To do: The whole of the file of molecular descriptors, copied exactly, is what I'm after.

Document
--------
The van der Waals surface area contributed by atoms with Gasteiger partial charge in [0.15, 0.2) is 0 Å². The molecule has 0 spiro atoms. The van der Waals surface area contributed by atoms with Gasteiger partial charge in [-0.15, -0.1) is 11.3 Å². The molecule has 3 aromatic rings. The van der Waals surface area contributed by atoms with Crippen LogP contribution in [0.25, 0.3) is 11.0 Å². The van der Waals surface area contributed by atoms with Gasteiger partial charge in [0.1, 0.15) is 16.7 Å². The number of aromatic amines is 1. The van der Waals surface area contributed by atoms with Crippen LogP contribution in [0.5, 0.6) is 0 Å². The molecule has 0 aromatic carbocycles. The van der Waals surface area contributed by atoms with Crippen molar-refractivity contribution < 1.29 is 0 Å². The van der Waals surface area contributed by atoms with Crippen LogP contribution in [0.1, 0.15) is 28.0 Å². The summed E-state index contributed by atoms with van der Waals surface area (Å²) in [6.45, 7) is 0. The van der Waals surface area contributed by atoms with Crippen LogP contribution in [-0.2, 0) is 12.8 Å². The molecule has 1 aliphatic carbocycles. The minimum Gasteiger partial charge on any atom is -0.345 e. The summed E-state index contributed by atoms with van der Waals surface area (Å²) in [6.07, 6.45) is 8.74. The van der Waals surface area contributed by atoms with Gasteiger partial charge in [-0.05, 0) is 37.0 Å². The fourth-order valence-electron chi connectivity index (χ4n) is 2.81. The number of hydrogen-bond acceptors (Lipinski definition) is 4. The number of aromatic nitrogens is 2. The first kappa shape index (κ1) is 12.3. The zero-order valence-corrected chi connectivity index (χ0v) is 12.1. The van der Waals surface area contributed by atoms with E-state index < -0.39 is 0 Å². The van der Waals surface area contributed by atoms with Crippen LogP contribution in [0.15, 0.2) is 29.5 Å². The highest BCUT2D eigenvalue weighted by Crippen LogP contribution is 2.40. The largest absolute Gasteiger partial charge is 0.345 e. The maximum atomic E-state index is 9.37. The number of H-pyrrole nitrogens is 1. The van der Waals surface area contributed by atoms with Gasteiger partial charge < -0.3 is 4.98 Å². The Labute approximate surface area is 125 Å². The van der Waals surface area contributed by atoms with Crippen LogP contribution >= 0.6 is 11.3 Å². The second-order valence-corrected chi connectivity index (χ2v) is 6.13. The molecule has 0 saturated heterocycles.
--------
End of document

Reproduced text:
The van der Waals surface area contributed by atoms with Gasteiger partial charge in [0.15, 0.2) is 0 Å². The molecule has 0 spiro atoms. The van der Waals surface area contributed by atoms with Gasteiger partial charge in [-0.15, -0.1) is 11.3 Å². The molecule has 3 aromatic rings. The van der Waals surface area contributed by atoms with Crippen LogP contribution in [0.25, 0.3) is 11.0 Å². The van der Waals surface area contributed by atoms with Gasteiger partial charge in [0.1, 0.15) is 16.7 Å². The number of aromatic amines is 1. The van der Waals surface area contributed by atoms with Crippen LogP contribution in [0.5, 0.6) is 0 Å². The molecule has 0 aromatic carbocycles. The van der Waals surface area contributed by atoms with Crippen molar-refractivity contribution < 1.29 is 0 Å². The van der Waals surface area contributed by atoms with Crippen LogP contribution in [0.1, 0.15) is 28.0 Å². The summed E-state index contributed by atoms with van der Waals surface area (Å²) in [6.45, 7) is 0. The van der Waals surface area contributed by atoms with Crippen LogP contribution in [-0.2, 0) is 12.8 Å². The molecule has 1 aliphatic carbocycles. The minimum Gasteiger partial charge on any atom is -0.345 e. The summed E-state index contributed by atoms with van der Waals surface area (Å²) in [6.07, 6.45) is 8.74. The van der Waals surface area contributed by atoms with Gasteiger partial charge in [-0.05, 0) is 37.0 Å². The fourth-order valence-electron chi connectivity index (χ4n) is 2.81. The number of hydrogen-bond acceptors (Lipinski definition) is 4. The number of aromatic nitrogens is 2. The first kappa shape index (κ1) is 12.3. The zero-order valence-corrected chi connectivity index (χ0v) is 12.1. The van der Waals surface area contributed by atoms with E-state index < -0.39 is 0 Å². The van der Waals surface area contributed by atoms with Crippen LogP contribution in [0.15, 0.2) is 29.5 Å². The highest BCUT2D eigenvalue weighted by Crippen LogP contribution is 2.40. The largest absolute Gasteiger partial charge is 0.345 e. The maximum atomic E-state index is 9.37. The number of H-pyrrole nitrogens is 1. The van der Waals surface area contributed by atoms with Gasteiger partial charge < -0.3 is 4.98 Å². The Labute approximate surface area is 125 Å². The van der Waals surface area contributed by atoms with Crippen LogP contribution >= 0.6 is 11.3 Å². The second-order valence-corrected chi connectivity index (χ2v) is 6.13. The molecule has 0 saturated heterocycles.